Wind and solar energy can produce decarbonized electricity, but to reliably meet demand these intermittent resources require other technologies such as energy storage, supplemental generation, demand management, and transmission expansion. Many studies estimate the costs of supplying electricity with renewables for particular storage cost assumptions.
Here we study which characteristics most impact renewable electricity costs, including cost features of proposed storage technologies. Considering 20 years of resource fluctuations, we capture large, infrequent events affecting storage requirements. We estimate that cost-competitively meeting baseload demand 100% of the time requires storage energy capacity costs below $20/kWh. If other sources meet demand 5% of the time, electricity costs fall and the energy capacity cost target rises to $150/kWh. The results can inform policy and investments in technology research, development, and deployment.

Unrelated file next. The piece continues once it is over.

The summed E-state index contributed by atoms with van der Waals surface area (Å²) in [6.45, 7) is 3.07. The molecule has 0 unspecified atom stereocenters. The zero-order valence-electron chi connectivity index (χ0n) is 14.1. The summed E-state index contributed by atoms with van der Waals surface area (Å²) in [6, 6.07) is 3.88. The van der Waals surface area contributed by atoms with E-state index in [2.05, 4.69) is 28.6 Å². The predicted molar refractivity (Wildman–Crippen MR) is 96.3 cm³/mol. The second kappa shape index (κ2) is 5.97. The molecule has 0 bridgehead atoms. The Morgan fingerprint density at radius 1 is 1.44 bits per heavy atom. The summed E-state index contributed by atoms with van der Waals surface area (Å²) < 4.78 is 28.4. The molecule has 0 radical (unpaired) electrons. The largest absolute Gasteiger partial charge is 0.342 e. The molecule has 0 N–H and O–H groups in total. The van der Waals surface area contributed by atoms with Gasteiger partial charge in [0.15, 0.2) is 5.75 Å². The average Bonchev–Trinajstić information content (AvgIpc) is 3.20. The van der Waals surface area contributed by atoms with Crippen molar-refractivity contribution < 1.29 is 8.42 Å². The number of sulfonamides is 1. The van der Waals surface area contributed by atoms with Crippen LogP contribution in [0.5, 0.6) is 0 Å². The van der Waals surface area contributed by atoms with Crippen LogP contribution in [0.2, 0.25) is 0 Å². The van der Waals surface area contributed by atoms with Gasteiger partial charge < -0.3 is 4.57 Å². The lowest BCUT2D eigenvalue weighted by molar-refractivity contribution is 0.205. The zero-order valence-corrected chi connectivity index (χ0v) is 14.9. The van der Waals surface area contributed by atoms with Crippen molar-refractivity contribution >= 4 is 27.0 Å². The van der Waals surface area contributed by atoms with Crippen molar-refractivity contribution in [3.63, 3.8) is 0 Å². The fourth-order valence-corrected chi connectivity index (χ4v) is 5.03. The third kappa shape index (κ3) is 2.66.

• Model of renewables with storage in 4 locations over 20 years with hourly resolution
  • Electricity costs respond more to costs of storage energy capacity than power capacity
  • Energy storage capacity below $20/kWh could enable cost-competitive baseload power
  • Meeting demand with other sources during 5% of hours can halve electricity costs”

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